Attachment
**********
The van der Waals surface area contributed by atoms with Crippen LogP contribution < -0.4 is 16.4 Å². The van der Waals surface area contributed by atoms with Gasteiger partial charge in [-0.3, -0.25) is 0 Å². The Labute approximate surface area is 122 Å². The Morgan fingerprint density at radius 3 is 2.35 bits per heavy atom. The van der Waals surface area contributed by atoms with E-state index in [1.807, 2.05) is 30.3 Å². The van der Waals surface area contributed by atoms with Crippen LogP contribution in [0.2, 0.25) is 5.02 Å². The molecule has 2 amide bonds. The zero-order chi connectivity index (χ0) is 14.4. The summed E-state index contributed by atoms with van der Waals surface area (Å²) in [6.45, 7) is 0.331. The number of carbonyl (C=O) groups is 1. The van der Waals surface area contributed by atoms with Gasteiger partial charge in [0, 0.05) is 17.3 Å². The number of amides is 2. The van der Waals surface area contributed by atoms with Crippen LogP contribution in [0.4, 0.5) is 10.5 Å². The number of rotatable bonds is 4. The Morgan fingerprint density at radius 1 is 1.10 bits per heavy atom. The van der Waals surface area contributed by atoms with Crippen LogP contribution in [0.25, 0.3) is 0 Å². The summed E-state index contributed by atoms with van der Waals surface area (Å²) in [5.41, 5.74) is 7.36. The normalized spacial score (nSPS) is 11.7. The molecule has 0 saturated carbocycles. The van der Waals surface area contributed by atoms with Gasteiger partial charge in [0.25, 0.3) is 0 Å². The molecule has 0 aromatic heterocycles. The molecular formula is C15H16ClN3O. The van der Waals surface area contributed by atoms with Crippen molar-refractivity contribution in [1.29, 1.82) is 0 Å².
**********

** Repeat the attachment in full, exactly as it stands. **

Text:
The van der Waals surface area contributed by atoms with Crippen LogP contribution < -0.4 is 16.4 Å². The van der Waals surface area contributed by atoms with Gasteiger partial charge in [-0.3, -0.25) is 0 Å². The Labute approximate surface area is 122 Å². The Morgan fingerprint density at radius 3 is 2.35 bits per heavy atom. The van der Waals surface area contributed by atoms with E-state index in [1.807, 2.05) is 30.3 Å². The van der Waals surface area contributed by atoms with Crippen LogP contribution in [0.2, 0.25) is 5.02 Å². The molecule has 2 amide bonds. The zero-order chi connectivity index (χ0) is 14.4. The summed E-state index contributed by atoms with van der Waals surface area (Å²) in [6.45, 7) is 0.331. The number of carbonyl (C=O) groups is 1. The van der Waals surface area contributed by atoms with Gasteiger partial charge in [0, 0.05) is 17.3 Å². The number of amides is 2. The van der Waals surface area contributed by atoms with Crippen LogP contribution in [0.4, 0.5) is 10.5 Å². The number of rotatable bonds is 4. The Morgan fingerprint density at radius 1 is 1.10 bits per heavy atom. The van der Waals surface area contributed by atoms with Crippen LogP contribution in [0.25, 0.3) is 0 Å². The summed E-state index contributed by atoms with van der Waals surface area (Å²) in [5.41, 5.74) is 7.36. The normalized spacial score (nSPS) is 11.7. The molecule has 0 saturated carbocycles. The van der Waals surface area contributed by atoms with Gasteiger partial charge in [0.25, 0.3) is 0 Å². The molecule has 0 aromatic heterocycles. The molecular formula is C15H16ClN3O. The van der Waals surface area contributed by atoms with Crippen molar-refractivity contribution in [1.29, 1.82) is 0 Å².